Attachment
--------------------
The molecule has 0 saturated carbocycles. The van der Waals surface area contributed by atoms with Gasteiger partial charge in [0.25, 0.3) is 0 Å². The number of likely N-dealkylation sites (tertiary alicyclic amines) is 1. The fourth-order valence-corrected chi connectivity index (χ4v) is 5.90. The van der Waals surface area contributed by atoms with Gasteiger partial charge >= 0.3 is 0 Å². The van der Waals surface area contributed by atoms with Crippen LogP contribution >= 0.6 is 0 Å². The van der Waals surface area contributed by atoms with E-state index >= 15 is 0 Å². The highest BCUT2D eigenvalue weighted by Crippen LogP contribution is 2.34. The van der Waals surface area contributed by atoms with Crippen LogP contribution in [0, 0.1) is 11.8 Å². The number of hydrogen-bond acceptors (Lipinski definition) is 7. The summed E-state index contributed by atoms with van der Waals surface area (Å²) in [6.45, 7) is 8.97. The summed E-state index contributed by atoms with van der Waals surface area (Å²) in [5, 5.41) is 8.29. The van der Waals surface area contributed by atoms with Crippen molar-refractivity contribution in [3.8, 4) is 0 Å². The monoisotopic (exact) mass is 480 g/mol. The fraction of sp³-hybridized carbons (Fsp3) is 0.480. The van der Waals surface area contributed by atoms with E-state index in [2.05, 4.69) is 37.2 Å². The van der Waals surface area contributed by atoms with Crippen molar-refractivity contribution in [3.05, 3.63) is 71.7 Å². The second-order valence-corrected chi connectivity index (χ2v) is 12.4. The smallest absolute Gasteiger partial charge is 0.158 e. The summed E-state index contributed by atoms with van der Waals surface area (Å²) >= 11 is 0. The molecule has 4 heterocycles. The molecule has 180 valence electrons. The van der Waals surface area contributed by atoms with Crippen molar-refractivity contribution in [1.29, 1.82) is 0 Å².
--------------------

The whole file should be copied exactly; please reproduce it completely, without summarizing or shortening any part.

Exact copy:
The molecule has 0 saturated carbocycles. The van der Waals surface area contributed by atoms with Gasteiger partial charge in [0.25, 0.3) is 0 Å². The number of likely N-dealkylation sites (tertiary alicyclic amines) is 1. The fourth-order valence-corrected chi connectivity index (χ4v) is 5.90. The van der Waals surface area contributed by atoms with Gasteiger partial charge >= 0.3 is 0 Å². The van der Waals surface area contributed by atoms with Crippen LogP contribution >= 0.6 is 0 Å². The van der Waals surface area contributed by atoms with E-state index >= 15 is 0 Å². The highest BCUT2D eigenvalue weighted by Crippen LogP contribution is 2.34. The van der Waals surface area contributed by atoms with Crippen LogP contribution in [0, 0.1) is 11.8 Å². The number of hydrogen-bond acceptors (Lipinski definition) is 7. The summed E-state index contributed by atoms with van der Waals surface area (Å²) in [6.45, 7) is 8.97. The summed E-state index contributed by atoms with van der Waals surface area (Å²) in [5, 5.41) is 8.29. The van der Waals surface area contributed by atoms with Crippen molar-refractivity contribution in [3.8, 4) is 0 Å². The monoisotopic (exact) mass is 480 g/mol. The fraction of sp³-hybridized carbons (Fsp3) is 0.480. The van der Waals surface area contributed by atoms with E-state index in [2.05, 4.69) is 37.2 Å². The van der Waals surface area contributed by atoms with Crippen molar-refractivity contribution in [3.05, 3.63) is 71.7 Å². The second-order valence-corrected chi connectivity index (χ2v) is 12.4. The smallest absolute Gasteiger partial charge is 0.158 e. The summed E-state index contributed by atoms with van der Waals surface area (Å²) >= 11 is 0. The molecule has 4 heterocycles. The molecule has 180 valence electrons. The van der Waals surface area contributed by atoms with Crippen molar-refractivity contribution in [1.29, 1.82) is 0 Å².